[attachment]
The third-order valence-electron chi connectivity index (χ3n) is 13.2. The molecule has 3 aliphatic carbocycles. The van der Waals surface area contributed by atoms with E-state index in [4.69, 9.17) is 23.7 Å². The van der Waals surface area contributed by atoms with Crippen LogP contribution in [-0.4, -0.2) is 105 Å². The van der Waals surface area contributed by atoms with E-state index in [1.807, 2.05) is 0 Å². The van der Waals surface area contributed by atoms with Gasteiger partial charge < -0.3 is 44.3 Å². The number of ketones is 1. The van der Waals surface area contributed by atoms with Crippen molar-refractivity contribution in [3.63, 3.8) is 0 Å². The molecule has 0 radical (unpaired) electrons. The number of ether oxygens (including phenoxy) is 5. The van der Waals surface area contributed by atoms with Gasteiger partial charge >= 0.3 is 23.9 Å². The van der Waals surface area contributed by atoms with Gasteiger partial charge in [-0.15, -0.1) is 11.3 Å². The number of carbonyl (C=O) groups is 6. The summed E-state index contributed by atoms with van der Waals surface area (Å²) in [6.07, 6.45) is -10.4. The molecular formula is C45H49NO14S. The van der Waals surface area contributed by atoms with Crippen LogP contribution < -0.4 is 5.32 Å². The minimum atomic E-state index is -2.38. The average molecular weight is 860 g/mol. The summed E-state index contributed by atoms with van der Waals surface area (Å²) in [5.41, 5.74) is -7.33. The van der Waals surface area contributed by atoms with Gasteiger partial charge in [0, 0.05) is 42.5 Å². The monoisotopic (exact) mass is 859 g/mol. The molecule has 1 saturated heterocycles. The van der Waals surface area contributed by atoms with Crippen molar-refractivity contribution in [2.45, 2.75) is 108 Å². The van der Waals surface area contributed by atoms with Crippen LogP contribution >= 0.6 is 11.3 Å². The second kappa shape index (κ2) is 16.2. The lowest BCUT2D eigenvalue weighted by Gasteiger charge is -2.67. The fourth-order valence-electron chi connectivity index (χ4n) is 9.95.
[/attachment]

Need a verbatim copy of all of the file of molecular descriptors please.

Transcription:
The third-order valence-electron chi connectivity index (χ3n) is 13.2. The molecule has 3 aliphatic carbocycles. The van der Waals surface area contributed by atoms with E-state index in [4.69, 9.17) is 23.7 Å². The van der Waals surface area contributed by atoms with Crippen LogP contribution in [-0.4, -0.2) is 105 Å². The van der Waals surface area contributed by atoms with E-state index in [1.807, 2.05) is 0 Å². The van der Waals surface area contributed by atoms with Gasteiger partial charge < -0.3 is 44.3 Å². The number of ketones is 1. The van der Waals surface area contributed by atoms with Crippen molar-refractivity contribution in [3.63, 3.8) is 0 Å². The molecule has 0 radical (unpaired) electrons. The number of ether oxygens (including phenoxy) is 5. The van der Waals surface area contributed by atoms with Gasteiger partial charge >= 0.3 is 23.9 Å². The van der Waals surface area contributed by atoms with Gasteiger partial charge in [-0.15, -0.1) is 11.3 Å². The number of carbonyl (C=O) groups is 6. The summed E-state index contributed by atoms with van der Waals surface area (Å²) in [6.07, 6.45) is -10.4. The molecular formula is C45H49NO14S. The van der Waals surface area contributed by atoms with Crippen LogP contribution < -0.4 is 5.32 Å². The minimum atomic E-state index is -2.38. The average molecular weight is 860 g/mol. The summed E-state index contributed by atoms with van der Waals surface area (Å²) in [5.41, 5.74) is -7.33. The van der Waals surface area contributed by atoms with Gasteiger partial charge in [0, 0.05) is 42.5 Å². The monoisotopic (exact) mass is 859 g/mol. The molecule has 1 saturated heterocycles. The van der Waals surface area contributed by atoms with Crippen molar-refractivity contribution in [2.45, 2.75) is 108 Å². The van der Waals surface area contributed by atoms with Crippen LogP contribution >= 0.6 is 11.3 Å². The second kappa shape index (κ2) is 16.2. The lowest BCUT2D eigenvalue weighted by Gasteiger charge is -2.67. The fourth-order valence-electron chi connectivity index (χ4n) is 9.95.